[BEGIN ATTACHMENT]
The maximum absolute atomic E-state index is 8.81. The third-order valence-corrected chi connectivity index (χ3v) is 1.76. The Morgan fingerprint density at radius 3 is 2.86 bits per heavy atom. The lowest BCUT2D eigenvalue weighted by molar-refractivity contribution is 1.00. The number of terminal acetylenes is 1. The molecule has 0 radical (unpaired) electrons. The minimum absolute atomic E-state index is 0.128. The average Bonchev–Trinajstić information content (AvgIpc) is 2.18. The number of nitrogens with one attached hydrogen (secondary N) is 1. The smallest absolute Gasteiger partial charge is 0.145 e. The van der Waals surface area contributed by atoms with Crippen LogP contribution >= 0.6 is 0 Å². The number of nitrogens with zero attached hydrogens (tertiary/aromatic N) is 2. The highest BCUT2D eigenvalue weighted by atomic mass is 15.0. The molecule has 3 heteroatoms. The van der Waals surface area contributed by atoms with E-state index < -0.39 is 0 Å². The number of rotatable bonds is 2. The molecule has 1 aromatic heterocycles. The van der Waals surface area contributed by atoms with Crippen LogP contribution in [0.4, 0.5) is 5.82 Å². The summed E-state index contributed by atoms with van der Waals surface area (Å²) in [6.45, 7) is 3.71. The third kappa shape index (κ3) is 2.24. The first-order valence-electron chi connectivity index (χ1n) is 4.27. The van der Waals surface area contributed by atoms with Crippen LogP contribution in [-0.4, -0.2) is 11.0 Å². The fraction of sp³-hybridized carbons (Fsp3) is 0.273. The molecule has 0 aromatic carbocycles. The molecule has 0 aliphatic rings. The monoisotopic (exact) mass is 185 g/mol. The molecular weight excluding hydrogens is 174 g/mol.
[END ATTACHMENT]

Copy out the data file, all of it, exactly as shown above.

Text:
The maximum absolute atomic E-state index is 8.81. The third-order valence-corrected chi connectivity index (χ3v) is 1.76. The Morgan fingerprint density at radius 3 is 2.86 bits per heavy atom. The lowest BCUT2D eigenvalue weighted by molar-refractivity contribution is 1.00. The number of terminal acetylenes is 1. The molecule has 0 radical (unpaired) electrons. The minimum absolute atomic E-state index is 0.128. The average Bonchev–Trinajstić information content (AvgIpc) is 2.18. The number of nitrogens with one attached hydrogen (secondary N) is 1. The smallest absolute Gasteiger partial charge is 0.145 e. The van der Waals surface area contributed by atoms with Crippen LogP contribution >= 0.6 is 0 Å². The number of nitrogens with zero attached hydrogens (tertiary/aromatic N) is 2. The highest BCUT2D eigenvalue weighted by atomic mass is 15.0. The molecule has 3 heteroatoms. The van der Waals surface area contributed by atoms with E-state index < -0.39 is 0 Å². The number of rotatable bonds is 2. The molecule has 1 aromatic heterocycles. The van der Waals surface area contributed by atoms with Crippen LogP contribution in [0.4, 0.5) is 5.82 Å². The summed E-state index contributed by atoms with van der Waals surface area (Å²) in [6.45, 7) is 3.71. The third kappa shape index (κ3) is 2.24. The first-order valence-electron chi connectivity index (χ1n) is 4.27. The van der Waals surface area contributed by atoms with Crippen LogP contribution in [-0.4, -0.2) is 11.0 Å². The fraction of sp³-hybridized carbons (Fsp3) is 0.273. The molecule has 0 aromatic carbocycles. The molecule has 0 aliphatic rings. The monoisotopic (exact) mass is 185 g/mol. The molecular weight excluding hydrogens is 174 g/mol.